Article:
Eurasian jay – 22% OF VISITORS (2/9) REPORTED SIGHTINGS
Jays are beautifully coloured members of the crow family. They are easily recognised by the brilliant blue feathers on their wings. Unlike crows and magpies, they are shy birds. So look out for a flash of white and blue and a screaming call as they fly between the trees. The best time to see them is Autumn when they move about the trees looking for food. During this time they are easy to spot hunting for acorns which they store in their favourite hiding places to provide a source of food for Winter. They live in both coniferous and deciduous woodland, especially where there are oak trees. Richmond Park has a lot of large oak trees, making it a great place to spot (or more likely hear) jays.
great cormorant – 11% OF VISITORS (1/9) REPORTED SIGHTINGS
Great cormorants are usually found around the UK’s rocky coastline. However, they are becoming more common on lakes and rivers inland, especially in winter. They can be found along the Thames and reasonably regularly at Richmond Park – particularly at the Pen Ponds. Cormorants were first recorded breeding in the park in 2019. They are around the size of a goose with large bodies and long necks. Adults are black, with white on their faces and thighs, while juveniles are usually dark brown with pale underparts.
GREEN WOODPECKER – 33% OF VISITORS (3/9) REPORTED SIGHTINGS
A total of 144 species of bird have been recorded in Richmond Park in the last ten years. Generally, if you are interested in bird spotting the Pen Ponds in the park are a go-to destination! The noisiest birds by far are the ring-necked parakeets, which career around and squawk loudly. The green woodpecker is more difficult to hear (and see) than those birds. In fact, all three species of native woodpecker can be found in the park. To find green woodpeckers, listen out for their distinctive ‘yaffle’ call. Although they nest in tree holes, they can be seen hopping around on the grass looking for ants and other invertebrates – so watch your step!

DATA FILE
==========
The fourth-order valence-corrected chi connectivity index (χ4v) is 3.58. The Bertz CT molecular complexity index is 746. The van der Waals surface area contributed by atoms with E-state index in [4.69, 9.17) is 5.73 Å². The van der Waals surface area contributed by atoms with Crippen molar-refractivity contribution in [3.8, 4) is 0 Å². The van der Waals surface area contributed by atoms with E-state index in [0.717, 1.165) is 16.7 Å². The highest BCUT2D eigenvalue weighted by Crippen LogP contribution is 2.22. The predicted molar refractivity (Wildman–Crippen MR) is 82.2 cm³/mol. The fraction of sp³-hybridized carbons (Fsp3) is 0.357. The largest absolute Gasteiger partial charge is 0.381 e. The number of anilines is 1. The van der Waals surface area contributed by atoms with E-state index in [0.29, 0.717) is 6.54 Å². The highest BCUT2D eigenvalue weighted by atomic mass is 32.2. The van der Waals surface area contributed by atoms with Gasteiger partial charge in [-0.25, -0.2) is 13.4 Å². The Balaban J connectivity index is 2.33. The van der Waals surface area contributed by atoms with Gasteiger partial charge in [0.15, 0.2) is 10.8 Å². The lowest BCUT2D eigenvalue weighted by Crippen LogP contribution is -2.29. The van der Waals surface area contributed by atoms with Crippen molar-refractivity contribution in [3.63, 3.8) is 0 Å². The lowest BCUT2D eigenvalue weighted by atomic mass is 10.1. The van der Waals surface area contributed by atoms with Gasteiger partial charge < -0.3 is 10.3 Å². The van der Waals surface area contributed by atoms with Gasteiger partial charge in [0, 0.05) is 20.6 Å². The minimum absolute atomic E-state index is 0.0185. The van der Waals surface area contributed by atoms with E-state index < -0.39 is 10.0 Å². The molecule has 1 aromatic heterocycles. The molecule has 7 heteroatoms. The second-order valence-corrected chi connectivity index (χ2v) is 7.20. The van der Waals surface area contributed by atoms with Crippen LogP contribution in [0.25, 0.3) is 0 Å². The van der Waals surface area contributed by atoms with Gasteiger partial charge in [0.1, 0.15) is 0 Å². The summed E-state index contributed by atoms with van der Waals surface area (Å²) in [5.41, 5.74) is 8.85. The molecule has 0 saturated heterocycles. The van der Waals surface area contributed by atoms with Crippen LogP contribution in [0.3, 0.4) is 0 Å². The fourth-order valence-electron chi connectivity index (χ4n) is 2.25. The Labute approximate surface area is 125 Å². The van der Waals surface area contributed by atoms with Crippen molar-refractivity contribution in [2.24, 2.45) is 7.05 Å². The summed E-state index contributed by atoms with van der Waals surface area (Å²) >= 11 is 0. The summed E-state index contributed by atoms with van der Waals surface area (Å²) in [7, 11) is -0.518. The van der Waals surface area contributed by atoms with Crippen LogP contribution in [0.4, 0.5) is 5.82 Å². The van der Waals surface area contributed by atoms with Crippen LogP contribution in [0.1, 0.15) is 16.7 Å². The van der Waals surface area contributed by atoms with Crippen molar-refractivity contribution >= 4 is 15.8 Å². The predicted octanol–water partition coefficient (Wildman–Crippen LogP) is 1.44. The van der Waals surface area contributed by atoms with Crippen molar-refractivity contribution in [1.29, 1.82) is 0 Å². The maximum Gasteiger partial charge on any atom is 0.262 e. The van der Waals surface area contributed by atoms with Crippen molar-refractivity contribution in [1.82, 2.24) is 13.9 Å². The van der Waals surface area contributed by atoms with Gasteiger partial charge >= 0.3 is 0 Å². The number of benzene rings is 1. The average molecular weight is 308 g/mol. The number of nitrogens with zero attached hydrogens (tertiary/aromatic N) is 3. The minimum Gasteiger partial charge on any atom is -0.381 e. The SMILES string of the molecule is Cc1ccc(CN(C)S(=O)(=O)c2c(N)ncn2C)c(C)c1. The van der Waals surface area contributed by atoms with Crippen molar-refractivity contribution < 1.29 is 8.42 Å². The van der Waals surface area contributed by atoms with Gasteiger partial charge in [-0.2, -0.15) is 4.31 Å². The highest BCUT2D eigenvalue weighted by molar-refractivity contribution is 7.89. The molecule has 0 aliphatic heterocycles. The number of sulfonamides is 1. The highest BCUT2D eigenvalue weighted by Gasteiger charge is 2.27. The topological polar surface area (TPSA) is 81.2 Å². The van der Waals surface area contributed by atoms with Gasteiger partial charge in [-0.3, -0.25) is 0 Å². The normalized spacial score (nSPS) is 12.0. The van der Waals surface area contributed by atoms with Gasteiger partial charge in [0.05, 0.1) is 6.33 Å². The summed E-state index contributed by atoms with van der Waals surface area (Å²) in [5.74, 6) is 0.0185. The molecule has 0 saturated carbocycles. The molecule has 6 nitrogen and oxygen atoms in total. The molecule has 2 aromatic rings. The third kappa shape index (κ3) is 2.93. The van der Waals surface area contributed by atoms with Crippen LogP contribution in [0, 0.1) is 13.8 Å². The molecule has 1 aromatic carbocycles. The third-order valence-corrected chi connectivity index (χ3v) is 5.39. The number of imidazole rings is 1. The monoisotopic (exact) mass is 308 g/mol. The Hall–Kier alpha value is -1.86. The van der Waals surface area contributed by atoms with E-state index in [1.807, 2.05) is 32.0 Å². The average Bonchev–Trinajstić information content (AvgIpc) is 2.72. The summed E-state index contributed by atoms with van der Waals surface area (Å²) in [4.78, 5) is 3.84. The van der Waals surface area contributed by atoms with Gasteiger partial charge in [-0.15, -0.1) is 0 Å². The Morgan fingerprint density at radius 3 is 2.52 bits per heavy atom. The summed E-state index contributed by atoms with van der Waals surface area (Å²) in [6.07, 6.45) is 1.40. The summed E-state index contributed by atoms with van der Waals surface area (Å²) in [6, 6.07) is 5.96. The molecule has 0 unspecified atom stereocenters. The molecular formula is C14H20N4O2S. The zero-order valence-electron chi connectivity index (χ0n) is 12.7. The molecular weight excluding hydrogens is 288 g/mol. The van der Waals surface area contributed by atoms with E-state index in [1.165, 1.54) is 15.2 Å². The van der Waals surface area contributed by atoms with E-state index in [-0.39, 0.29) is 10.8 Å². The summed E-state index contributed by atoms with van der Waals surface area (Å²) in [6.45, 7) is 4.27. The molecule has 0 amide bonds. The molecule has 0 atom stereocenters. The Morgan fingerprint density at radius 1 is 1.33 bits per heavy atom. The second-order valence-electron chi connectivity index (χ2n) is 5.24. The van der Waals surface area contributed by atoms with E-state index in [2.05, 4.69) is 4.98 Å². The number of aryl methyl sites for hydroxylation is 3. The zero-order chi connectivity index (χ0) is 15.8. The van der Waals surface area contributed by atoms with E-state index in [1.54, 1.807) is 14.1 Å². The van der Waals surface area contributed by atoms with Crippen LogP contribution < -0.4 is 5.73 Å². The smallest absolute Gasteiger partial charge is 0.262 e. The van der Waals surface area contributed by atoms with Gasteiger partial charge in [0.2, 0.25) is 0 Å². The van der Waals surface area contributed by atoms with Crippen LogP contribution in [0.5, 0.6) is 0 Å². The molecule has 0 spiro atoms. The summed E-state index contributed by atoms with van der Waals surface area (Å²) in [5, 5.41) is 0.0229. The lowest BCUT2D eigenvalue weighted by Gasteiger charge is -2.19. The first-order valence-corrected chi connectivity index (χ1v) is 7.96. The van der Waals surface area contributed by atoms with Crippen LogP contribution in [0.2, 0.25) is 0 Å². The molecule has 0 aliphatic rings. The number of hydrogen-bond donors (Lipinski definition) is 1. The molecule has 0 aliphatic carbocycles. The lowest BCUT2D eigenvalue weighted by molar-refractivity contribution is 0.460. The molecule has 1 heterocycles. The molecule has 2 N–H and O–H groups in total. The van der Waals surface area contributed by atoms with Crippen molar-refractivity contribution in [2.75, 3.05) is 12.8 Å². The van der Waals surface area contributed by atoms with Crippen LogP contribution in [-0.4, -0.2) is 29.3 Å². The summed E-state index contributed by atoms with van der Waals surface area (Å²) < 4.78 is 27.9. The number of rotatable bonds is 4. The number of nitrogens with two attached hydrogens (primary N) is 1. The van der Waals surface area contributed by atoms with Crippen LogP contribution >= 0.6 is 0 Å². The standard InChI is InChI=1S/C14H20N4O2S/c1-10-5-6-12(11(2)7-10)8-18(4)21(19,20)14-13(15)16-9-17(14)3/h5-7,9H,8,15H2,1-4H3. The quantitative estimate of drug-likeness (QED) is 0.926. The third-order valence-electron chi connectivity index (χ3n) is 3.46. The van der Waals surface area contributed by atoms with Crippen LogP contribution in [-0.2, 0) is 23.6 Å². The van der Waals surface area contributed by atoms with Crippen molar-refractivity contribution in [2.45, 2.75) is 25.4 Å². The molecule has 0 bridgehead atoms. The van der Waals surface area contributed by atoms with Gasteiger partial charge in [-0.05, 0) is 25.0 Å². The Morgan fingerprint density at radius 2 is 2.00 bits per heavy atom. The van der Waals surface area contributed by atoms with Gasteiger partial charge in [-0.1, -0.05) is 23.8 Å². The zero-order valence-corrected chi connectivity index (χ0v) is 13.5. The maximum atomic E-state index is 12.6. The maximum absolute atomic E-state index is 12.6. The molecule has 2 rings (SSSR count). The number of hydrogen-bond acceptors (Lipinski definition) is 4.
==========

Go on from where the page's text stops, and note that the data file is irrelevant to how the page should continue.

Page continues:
Grey heron – 11% OF VISITORS (1/9) REPORTED SIGHTINGS
Grey herons are large, unmistakeably graceful birds with long slender necks and legs. They are wetland birds and are commonly found in the watercourses in and around London. They overwinter in the UK so you can spot them year-round. Herons are most often seen stood as still as statues in the shallower edges of lakes or ponds, patiently waiting for their next meal to swim by. In Richmond Park, grey herons are year-round residents that breed at the Pen Ponds in a small heronry.
ring necked parakeet – 44% OF VISITORS (4/9) REPORTED SIGHTINGS
One bird you’re pretty likely to see in the park is the ring necked parakeet. These are noisy, raucous, squawking creatures. And they aren’t shy! It’s pretty rare to visit without seeing or hearing these colourful characters. They are called ‘ring necks’ as the adults have a dark circle around the backs of their necks. Parakeets are perfectly at home in Richmond as there are lots of old trees with holes to nest in. There are various stories about how they ended up in England, but they seem to quite like it here, even though their native range is tropical!
Photo credit: WildSide team member Rob Morris